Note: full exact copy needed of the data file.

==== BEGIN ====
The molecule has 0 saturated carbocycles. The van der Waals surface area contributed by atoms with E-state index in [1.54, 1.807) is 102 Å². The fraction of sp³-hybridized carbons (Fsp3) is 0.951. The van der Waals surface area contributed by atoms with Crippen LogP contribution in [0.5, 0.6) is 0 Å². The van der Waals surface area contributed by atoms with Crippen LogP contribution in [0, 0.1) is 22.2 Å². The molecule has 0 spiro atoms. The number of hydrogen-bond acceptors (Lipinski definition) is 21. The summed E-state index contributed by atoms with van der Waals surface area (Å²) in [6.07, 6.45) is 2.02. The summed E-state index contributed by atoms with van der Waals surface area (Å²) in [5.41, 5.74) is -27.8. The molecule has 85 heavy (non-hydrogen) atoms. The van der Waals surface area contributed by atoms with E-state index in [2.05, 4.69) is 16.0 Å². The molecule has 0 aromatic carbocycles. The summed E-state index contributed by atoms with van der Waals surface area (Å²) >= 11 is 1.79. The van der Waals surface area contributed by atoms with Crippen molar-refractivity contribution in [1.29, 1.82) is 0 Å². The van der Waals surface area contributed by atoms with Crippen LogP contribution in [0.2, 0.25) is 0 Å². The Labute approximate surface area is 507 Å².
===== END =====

The molecule has 0 saturated carbocycles. The van der Waals surface area contributed by atoms with E-state index in [1.54, 1.807) is 102 Å². The fraction of sp³-hybridized carbons (Fsp3) is 0.951. The van der Waals surface area contributed by atoms with Crippen LogP contribution in [0.5, 0.6) is 0 Å². The van der Waals surface area contributed by atoms with Crippen LogP contribution in [0, 0.1) is 22.2 Å². The molecule has 0 spiro atoms. The number of hydrogen-bond acceptors (Lipinski definition) is 21. The summed E-state index contributed by atoms with van der Waals surface area (Å²) in [6.07, 6.45) is 2.02. The summed E-state index contributed by atoms with van der Waals surface area (Å²) in [5.41, 5.74) is -27.8. The molecule has 85 heavy (non-hydrogen) atoms. The van der Waals surface area contributed by atoms with E-state index in [2.05, 4.69) is 16.0 Å². The molecule has 0 aromatic carbocycles. The summed E-state index contributed by atoms with van der Waals surface area (Å²) >= 11 is 1.79. The van der Waals surface area contributed by atoms with Crippen molar-refractivity contribution in [1.29, 1.82) is 0 Å². The van der Waals surface area contributed by atoms with Crippen LogP contribution in [0.2, 0.25) is 0 Å². The Labute approximate surface area is 507 Å².